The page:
Chapter

Sources of the Constitution

John Bell

in French Constitutional Law

Published in print January 1995 | ISBN: 9780198259480
Published online March 2012 | e-ISBN: 9780191681967 | DOI: http://dx.doi.org/10.1093/acprof:oso/9780198259480.003.0003
Sources of the Constitution

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This chapter introduces the various sources of the Constitution and how they relate to each other. It is specifically about the ‘formal sources’ (to use the French term) of the Constitution, in the sense of the authoritative standards by reference to which constitutional norms are identified. Necessarily, this also leads to a discussion of the ‘material sources’ of the Constitution, namely, the particular texts from which constitutional norms are quarried. It is not directly concerned with the sources for the political legitimacy of these constitutional norms — why they have come to be treated as authoritative — but such issues will arise tangentially from time to time. The 1958 Constitution is fairly full and complete in its provisions establishing the organs of government and their powers. Remaining rules are found in organic laws and parliamentary standing orders. Moreover, the decisions of the Conseil constitutionnel will provide a concrete source to which most French lawyers will turn. They do not constitute a formal source of the Constitution in the way that some English court decisions do.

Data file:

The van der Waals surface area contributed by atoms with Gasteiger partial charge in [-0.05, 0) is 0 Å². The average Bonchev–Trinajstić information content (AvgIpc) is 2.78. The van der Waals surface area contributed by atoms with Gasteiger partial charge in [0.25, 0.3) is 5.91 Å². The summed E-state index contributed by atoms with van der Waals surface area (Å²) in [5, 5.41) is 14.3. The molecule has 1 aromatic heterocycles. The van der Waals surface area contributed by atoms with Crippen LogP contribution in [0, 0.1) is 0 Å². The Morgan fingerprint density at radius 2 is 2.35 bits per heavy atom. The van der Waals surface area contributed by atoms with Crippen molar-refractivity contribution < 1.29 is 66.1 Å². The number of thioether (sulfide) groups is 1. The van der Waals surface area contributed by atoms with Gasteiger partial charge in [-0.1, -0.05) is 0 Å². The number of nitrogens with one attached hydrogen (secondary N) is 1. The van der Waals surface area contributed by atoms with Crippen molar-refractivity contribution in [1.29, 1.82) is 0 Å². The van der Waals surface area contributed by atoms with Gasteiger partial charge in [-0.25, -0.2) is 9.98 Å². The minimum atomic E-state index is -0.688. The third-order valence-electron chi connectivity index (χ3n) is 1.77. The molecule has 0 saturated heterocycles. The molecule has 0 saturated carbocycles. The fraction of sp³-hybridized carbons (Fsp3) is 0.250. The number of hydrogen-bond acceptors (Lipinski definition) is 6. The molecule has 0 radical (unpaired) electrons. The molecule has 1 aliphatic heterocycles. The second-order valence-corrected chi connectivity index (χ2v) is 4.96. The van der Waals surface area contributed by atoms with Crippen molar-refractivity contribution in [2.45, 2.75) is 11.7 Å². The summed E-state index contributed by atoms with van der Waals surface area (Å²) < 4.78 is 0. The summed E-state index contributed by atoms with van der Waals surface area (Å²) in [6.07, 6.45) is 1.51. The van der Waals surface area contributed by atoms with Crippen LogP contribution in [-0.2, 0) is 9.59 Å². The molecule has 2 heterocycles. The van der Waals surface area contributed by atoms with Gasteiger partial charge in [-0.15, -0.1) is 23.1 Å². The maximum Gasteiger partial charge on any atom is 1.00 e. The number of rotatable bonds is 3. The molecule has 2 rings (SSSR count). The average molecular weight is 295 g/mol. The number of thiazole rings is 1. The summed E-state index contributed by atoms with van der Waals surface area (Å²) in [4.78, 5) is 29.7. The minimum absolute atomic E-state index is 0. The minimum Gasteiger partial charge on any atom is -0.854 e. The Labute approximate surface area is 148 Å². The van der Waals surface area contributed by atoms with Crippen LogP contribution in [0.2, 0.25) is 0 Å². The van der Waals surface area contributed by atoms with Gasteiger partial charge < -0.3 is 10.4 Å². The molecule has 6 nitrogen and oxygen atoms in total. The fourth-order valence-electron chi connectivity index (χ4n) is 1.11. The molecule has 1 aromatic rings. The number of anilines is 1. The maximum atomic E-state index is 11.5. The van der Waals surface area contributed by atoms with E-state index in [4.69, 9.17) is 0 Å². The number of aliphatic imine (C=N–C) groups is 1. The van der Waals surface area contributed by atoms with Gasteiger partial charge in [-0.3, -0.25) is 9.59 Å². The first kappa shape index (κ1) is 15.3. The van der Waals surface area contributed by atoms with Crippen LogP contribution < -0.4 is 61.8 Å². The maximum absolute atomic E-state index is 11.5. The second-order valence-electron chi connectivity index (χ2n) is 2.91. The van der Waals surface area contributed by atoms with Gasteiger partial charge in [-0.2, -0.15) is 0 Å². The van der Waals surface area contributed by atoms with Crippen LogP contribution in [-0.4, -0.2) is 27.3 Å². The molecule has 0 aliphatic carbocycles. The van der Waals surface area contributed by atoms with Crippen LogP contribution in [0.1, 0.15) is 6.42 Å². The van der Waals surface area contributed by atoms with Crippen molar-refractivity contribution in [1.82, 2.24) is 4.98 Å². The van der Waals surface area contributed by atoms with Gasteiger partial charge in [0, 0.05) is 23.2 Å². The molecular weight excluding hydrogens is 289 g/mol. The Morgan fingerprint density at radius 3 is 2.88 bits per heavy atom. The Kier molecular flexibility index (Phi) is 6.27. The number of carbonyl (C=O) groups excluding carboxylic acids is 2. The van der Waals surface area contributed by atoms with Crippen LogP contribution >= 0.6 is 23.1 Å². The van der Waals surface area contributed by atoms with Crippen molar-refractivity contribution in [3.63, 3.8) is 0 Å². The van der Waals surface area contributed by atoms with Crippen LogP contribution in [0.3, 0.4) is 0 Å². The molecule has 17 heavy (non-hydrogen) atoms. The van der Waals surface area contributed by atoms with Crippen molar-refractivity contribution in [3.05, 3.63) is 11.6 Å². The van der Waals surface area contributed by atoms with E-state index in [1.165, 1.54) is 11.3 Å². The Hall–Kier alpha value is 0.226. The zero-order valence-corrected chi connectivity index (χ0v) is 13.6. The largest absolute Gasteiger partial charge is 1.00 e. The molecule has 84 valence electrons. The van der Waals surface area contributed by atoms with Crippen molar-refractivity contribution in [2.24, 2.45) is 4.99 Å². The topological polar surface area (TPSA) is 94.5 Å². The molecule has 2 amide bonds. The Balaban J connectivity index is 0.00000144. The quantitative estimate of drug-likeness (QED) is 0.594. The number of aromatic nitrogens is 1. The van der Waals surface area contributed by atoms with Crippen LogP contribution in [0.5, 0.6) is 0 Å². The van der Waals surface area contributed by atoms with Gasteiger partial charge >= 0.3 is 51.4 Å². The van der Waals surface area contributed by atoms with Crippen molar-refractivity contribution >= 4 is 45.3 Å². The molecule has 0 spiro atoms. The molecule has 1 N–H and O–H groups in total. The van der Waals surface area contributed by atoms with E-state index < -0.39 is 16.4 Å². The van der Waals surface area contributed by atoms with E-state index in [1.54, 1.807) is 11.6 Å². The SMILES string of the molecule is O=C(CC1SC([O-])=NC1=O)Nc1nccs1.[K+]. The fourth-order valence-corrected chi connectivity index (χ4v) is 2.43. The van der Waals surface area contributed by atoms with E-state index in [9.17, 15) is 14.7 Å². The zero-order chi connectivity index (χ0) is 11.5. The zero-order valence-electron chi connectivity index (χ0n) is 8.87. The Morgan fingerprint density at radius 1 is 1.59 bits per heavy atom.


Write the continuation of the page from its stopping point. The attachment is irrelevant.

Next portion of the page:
Keywords: 1958 Constitution; constitutional norms; material sources; Conseil constitutionnel; French lawyers

Chapter.  9937 words. 

Subjects: Constitutional and Administrative Law

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